Hokhmah, on the other hand, is the space of consciousness within which thought, as well as the perception of whatever is happening, arises – in this case, the perception of a full refrigerator, along with the thought that soon it will become empty. On the level of Hokhmah, there is a sense of Wholeness, Fullness, Completeness, because it is the boundless openness of the field of awareness.
Awareness perceives: “There is the refrigerator, and there is the thought about how the refrigerator will be empty in the future.” Awareness is “above” or “transcendent” of all of it; it is beyond thought, as well as feeling and sensory perceptions – the entire spectrum of experience. Awareness is the “space” within which all experience lives.
But ordinarily, we are only barely aware of awareness, barely aware of the Wholeness within which experience lives; it glows faintly in the background, while our thoughts and feelings tend to dominate in the foreground. If we are worried that we might not be able to replenish our stores of food, as the hasidim probably did, we would likely be siezed by worry and anxiety…
וַתֹּאכַ֙לְנָה֙ הַפָּר֔וֹת הָרַקּ֖וֹת וְהָרָע֑וֹת אֵ֣ת שֶׁ֧בַע הַפָּר֛וֹת הָרִאשֹׁנ֖וֹת הַבְּרִיאֹֽת׃ – And the seven lean and ugly cows ate up the first seven cows, the healthy ones… Like the cows in Pharaoh’s dream, the Wholeness of awareness is “swallowed up” by the neediness generated by thought, the natural desire to understand and control things. The Wholeness is always there as the ground of our experience, but we fixate on the objects of experience, rather than the ground. This causes the experience of lack and incompleteness to dominate, and the “lean” and “ugly cows” win.
But, when we allow the present to come into the foreground, seeing our thoughts come and go within the open space of the awareness, then Hokhmah and Binah can function freely: recognizing that all experience arises and is perceived within that boundless field of awareness which is already whole and complete, we need not be trapped by our thoughts; we can perceive the uncertainty of the future without being gripped by worry and anxiety. After all, we are Hokhmah – spacious awareness – and from that realization, the mind can explore in its pathways of thought without becoming entangled by them – that is Binah operating properly. And from here, a bigger understanding can unfold…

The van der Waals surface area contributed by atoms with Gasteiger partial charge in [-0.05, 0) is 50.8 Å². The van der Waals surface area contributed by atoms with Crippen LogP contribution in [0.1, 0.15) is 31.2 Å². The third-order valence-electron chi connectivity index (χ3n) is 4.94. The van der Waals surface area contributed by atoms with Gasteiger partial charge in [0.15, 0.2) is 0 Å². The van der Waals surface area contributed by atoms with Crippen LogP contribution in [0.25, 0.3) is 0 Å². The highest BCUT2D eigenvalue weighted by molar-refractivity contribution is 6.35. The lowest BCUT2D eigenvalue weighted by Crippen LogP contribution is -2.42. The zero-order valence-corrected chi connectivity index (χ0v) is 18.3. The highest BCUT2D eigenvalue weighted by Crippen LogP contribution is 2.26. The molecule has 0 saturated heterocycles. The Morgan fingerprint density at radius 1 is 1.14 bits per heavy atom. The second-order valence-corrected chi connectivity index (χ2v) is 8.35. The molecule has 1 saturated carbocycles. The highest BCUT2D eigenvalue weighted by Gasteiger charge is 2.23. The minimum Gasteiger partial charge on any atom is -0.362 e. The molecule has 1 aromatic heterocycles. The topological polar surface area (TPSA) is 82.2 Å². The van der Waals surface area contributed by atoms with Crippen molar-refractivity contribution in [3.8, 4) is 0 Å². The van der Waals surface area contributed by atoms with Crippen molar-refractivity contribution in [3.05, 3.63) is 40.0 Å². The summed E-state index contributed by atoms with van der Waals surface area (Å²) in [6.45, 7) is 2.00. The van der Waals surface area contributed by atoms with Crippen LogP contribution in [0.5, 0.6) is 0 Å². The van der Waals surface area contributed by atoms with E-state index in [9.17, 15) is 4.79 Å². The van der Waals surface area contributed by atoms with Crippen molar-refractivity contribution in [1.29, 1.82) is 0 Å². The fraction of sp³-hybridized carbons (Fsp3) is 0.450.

הוֹדִ֧יעַ אֱלֹהִ֛ים אוֹתְךָ֖ אֶת־כׇּל־זֹ֑את – The Divine has revealed to you all of this… These words of Pharaoh to Joseph are ordinarily taken to mean that God revealed some special knowledge to Joseph. But it can also be read as kol zot – “all of this,” hodia Elohim – is “revealed” as “God!”
Meaning: when we are present to whatever arises, it becomes apparent that kol zot, the full and rich tapestry of experience as it arises in this moment – from sensory awareness of the outer world, to the rising and falling of feelings and thoughts, to the open space of consciousness itself – “all of this” is Elohim; everything is nothing but forms of the One Divine Reality. There is nothing but the Divine, always and only…
כִּי יהוה הוּא הָאֱלהִים בַּשָּׁמַיִם מִמַּעַל וְעַל הָאָרֶץ מִתָּחַת אֵין עוד
For Existence Itself is the Divine In the Heavens Above And Upon the Earth Below, there is Nothing Else!
- Devarim (Deuteronomy) 4:39
How do we accomplish this realization? How do we know ourselves as Hokhmah, as spacious awareness? The key is to embrace the truth of our experience in the moment; this is Presence. As long as we resist or are in denial, we are identified with and dragged down by thought and the reality of lack. But, the key to stop resisting and get out of denial is Prayer; Prayer is the alchemy that transforms the dross of dissatisfaction into the precious metal of closeness to the Divine, opening up the possibility of knowing ourselves at this deepest level.
Thus, the dual practice of Presence and Prayer form the path of this realization. Presence and Prayer are represented by the sefirah of Malkhut, the vision of the world as the “Kingdom of God” – the way of the spirit in the world of form...
Read past teachings on Mikeitz HERE.